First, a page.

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Book Store Expansion

Book Store Expansion


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Published by Cesar Flores
a feasibility study for expansion into the Miami retail book market
a feasibility study for expansion into the Miami retail book market

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Published by: Cesar Flores on Jul 05, 2007
Copyright:Attribution Non-commercial


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Prepared by Cesar Flores April 15, 2007

Executive Summary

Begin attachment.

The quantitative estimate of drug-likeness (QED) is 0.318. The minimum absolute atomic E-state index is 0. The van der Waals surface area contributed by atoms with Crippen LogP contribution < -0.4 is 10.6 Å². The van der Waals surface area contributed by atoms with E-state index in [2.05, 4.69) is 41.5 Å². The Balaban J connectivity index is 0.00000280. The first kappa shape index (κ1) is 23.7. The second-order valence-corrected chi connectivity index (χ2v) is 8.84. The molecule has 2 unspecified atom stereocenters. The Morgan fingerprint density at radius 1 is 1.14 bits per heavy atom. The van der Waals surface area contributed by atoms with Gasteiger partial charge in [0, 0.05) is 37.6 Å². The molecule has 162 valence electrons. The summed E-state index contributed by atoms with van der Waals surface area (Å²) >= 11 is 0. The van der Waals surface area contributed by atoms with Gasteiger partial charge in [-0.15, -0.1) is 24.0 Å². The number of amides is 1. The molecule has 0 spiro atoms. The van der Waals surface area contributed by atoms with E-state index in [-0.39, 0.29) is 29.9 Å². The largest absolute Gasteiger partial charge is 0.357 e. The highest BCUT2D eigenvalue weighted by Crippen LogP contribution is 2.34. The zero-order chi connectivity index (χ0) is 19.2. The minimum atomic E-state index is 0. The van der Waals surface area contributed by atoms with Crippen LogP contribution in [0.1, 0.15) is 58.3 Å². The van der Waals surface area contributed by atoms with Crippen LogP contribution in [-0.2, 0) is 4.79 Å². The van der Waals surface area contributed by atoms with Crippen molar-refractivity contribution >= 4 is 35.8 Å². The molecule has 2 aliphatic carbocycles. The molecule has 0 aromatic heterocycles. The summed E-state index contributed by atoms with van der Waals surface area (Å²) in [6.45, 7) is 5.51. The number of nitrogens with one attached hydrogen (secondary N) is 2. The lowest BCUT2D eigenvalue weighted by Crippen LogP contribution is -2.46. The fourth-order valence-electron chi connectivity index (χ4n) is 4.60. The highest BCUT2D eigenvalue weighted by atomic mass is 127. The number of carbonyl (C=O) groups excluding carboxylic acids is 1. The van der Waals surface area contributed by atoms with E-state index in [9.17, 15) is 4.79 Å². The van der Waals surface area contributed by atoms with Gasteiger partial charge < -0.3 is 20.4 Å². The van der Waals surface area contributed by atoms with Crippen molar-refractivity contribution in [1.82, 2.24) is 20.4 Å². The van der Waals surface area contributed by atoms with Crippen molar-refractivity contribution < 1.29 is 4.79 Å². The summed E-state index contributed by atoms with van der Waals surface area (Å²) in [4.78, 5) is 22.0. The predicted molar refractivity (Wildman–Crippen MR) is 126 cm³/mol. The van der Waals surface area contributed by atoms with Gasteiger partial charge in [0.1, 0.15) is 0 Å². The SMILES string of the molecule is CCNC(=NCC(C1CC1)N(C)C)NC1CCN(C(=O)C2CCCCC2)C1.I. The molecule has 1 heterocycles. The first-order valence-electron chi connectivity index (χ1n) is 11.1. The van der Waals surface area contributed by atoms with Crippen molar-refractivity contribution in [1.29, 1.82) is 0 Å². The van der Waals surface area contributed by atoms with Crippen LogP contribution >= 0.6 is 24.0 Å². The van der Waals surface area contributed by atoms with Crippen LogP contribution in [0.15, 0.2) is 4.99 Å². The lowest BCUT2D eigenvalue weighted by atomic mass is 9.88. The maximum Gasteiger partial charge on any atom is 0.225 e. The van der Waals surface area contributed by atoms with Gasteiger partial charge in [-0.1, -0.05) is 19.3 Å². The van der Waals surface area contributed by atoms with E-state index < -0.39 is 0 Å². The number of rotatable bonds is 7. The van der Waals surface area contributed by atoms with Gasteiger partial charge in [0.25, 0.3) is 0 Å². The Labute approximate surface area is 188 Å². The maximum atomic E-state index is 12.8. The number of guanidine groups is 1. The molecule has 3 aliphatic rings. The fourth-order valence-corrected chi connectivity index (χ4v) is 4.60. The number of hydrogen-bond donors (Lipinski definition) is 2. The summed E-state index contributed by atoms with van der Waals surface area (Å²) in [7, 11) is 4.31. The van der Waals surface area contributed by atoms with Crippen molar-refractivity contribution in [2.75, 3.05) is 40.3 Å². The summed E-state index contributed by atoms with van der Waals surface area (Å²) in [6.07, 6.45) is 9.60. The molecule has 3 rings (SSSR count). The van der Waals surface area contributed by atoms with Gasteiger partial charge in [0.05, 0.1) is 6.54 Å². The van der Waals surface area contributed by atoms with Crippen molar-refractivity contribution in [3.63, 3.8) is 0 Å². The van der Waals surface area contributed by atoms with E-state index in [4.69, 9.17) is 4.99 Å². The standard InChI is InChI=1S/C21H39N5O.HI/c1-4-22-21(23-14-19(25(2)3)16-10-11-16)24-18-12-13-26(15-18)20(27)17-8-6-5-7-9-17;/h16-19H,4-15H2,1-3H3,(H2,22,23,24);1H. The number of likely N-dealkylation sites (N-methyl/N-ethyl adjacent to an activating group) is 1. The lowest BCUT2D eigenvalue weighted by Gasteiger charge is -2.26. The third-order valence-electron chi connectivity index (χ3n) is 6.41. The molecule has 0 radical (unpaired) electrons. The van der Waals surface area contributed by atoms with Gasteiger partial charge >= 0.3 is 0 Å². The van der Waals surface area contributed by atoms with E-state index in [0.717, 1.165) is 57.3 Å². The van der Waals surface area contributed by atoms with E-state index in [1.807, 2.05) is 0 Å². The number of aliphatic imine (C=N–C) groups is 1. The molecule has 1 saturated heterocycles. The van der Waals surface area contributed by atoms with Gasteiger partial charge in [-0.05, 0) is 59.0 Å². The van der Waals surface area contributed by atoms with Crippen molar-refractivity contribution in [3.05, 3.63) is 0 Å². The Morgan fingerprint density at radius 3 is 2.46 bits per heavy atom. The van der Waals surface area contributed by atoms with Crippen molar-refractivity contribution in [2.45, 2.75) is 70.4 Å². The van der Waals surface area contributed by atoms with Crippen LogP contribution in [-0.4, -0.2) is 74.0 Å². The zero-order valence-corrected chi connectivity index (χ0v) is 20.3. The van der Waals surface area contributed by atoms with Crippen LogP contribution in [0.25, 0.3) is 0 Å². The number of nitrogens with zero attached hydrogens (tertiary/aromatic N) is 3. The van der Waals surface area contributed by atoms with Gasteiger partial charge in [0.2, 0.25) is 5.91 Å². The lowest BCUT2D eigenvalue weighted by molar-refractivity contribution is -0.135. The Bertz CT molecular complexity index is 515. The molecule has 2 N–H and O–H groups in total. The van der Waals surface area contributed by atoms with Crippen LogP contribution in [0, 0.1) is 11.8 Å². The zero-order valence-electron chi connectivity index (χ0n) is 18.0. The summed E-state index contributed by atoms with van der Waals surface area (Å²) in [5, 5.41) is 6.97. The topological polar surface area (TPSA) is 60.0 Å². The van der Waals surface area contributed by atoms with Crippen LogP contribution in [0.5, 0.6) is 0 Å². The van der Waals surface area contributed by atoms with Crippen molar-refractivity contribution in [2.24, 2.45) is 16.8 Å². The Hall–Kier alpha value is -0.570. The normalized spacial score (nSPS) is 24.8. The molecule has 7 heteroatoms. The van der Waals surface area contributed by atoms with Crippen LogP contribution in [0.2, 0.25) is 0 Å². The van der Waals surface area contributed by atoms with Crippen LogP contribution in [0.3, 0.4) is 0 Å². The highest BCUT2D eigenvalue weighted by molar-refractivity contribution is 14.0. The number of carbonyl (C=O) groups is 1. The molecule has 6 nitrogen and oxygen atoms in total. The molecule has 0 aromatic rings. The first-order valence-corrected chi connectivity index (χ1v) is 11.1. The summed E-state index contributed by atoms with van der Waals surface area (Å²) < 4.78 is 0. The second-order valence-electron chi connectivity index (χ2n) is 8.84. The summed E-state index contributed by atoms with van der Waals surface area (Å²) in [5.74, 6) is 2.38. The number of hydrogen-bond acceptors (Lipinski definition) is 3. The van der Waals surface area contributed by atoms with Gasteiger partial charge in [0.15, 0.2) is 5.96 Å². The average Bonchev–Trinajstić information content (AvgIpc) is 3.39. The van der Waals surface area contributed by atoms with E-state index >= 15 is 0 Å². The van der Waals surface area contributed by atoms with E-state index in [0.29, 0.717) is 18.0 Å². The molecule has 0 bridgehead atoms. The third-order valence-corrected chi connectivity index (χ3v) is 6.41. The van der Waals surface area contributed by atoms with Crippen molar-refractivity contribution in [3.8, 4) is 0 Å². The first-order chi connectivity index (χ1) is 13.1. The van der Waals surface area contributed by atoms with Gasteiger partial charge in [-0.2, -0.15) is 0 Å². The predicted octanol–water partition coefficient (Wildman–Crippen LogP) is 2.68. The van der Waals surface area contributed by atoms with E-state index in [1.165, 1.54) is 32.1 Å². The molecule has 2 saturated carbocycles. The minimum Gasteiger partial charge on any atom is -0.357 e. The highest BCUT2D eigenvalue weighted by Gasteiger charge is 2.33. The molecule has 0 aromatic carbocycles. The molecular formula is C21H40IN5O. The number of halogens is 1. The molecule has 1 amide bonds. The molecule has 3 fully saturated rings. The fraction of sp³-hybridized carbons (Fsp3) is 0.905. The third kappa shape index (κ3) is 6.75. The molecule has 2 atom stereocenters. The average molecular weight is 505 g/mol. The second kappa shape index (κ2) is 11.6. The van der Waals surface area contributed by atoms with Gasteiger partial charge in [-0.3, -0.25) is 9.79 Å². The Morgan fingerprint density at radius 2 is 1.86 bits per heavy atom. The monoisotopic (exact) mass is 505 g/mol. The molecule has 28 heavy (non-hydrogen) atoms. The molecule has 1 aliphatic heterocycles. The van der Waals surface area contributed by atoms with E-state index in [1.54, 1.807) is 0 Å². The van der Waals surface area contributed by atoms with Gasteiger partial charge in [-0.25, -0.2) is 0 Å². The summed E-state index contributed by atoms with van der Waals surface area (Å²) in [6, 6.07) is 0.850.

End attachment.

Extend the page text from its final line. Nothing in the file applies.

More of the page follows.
This report outlines the results of investigation into the feasibility of expanding XXXXX into Miami to build upon the company’s rapid growth in the New York and Stanford markets. Primary and secondary market research was conducted and the preliminary findings and data were evaluated and analyzed. The following is a summary of the findings collected regarding population growth trends, median income, cost of living, competition and tax incentives. This is an analysis collectively comparing advantages and disadvantages and similarities and differences in the company’s regions. Statistical comparisons and inferences are made relative to existing operations in both New York and Stanford. The target market consists of the Mature and Senior Free-Time Endowed demographic segment. Consumers aged 40-59 and 60+ represent this population segment. This niche provides an immediate marketing opportunity, and according to industry experts, it will grow steadily for the foreseeable future with the aging of the baby boom generation. Of the three markets, Miami currently has the largest populations of these groups. In addition, , Miami has the lowest cost-ofliving and therefore large disposable incomes that can be spent on the company’s product line. Additional factors that favor expansion in the region are the ideal total population size and growth forecasts as well as excellent tax incentives for businesses relocating in the region. The following analysis supports our test market experience and reinforces our confidence that a significant portion of our target market will readily accept SMARTSBOOKS in the Miami metropolitan area.